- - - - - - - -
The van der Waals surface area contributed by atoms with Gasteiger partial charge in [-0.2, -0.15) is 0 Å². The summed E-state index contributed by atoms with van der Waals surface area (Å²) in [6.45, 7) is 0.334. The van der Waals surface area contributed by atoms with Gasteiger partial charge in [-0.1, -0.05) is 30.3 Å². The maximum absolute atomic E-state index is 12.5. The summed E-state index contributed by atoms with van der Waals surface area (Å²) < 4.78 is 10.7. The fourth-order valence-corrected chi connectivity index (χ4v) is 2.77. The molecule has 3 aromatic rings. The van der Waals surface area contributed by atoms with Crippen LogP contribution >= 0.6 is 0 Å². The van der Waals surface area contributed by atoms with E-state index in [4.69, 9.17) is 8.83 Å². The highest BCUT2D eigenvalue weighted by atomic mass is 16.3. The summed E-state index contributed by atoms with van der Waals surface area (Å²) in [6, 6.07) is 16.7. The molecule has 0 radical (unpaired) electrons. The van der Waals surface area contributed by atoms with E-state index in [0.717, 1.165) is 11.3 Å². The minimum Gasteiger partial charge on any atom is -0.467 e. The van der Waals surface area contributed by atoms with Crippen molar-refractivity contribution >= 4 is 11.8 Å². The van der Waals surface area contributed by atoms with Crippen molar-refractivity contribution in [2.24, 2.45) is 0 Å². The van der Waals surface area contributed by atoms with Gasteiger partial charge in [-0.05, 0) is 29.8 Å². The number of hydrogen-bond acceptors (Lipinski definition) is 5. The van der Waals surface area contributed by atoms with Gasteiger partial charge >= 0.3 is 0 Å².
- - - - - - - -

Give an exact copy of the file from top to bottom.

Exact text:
The van der Waals surface area contributed by atoms with Gasteiger partial charge in [-0.2, -0.15) is 0 Å². The summed E-state index contributed by atoms with van der Waals surface area (Å²) in [6.45, 7) is 0.334. The van der Waals surface area contributed by atoms with Gasteiger partial charge in [-0.1, -0.05) is 30.3 Å². The maximum absolute atomic E-state index is 12.5. The summed E-state index contributed by atoms with van der Waals surface area (Å²) < 4.78 is 10.7. The fourth-order valence-corrected chi connectivity index (χ4v) is 2.77. The molecule has 3 aromatic rings. The van der Waals surface area contributed by atoms with Crippen LogP contribution >= 0.6 is 0 Å². The van der Waals surface area contributed by atoms with E-state index in [4.69, 9.17) is 8.83 Å². The highest BCUT2D eigenvalue weighted by atomic mass is 16.3. The summed E-state index contributed by atoms with van der Waals surface area (Å²) in [6, 6.07) is 16.7. The molecule has 0 radical (unpaired) electrons. The van der Waals surface area contributed by atoms with E-state index in [0.717, 1.165) is 11.3 Å². The minimum Gasteiger partial charge on any atom is -0.467 e. The van der Waals surface area contributed by atoms with Crippen molar-refractivity contribution >= 4 is 11.8 Å². The van der Waals surface area contributed by atoms with Crippen molar-refractivity contribution in [2.24, 2.45) is 0 Å². The van der Waals surface area contributed by atoms with Gasteiger partial charge in [-0.05, 0) is 29.8 Å². The number of hydrogen-bond acceptors (Lipinski definition) is 5. The van der Waals surface area contributed by atoms with Gasteiger partial charge >= 0.3 is 0 Å².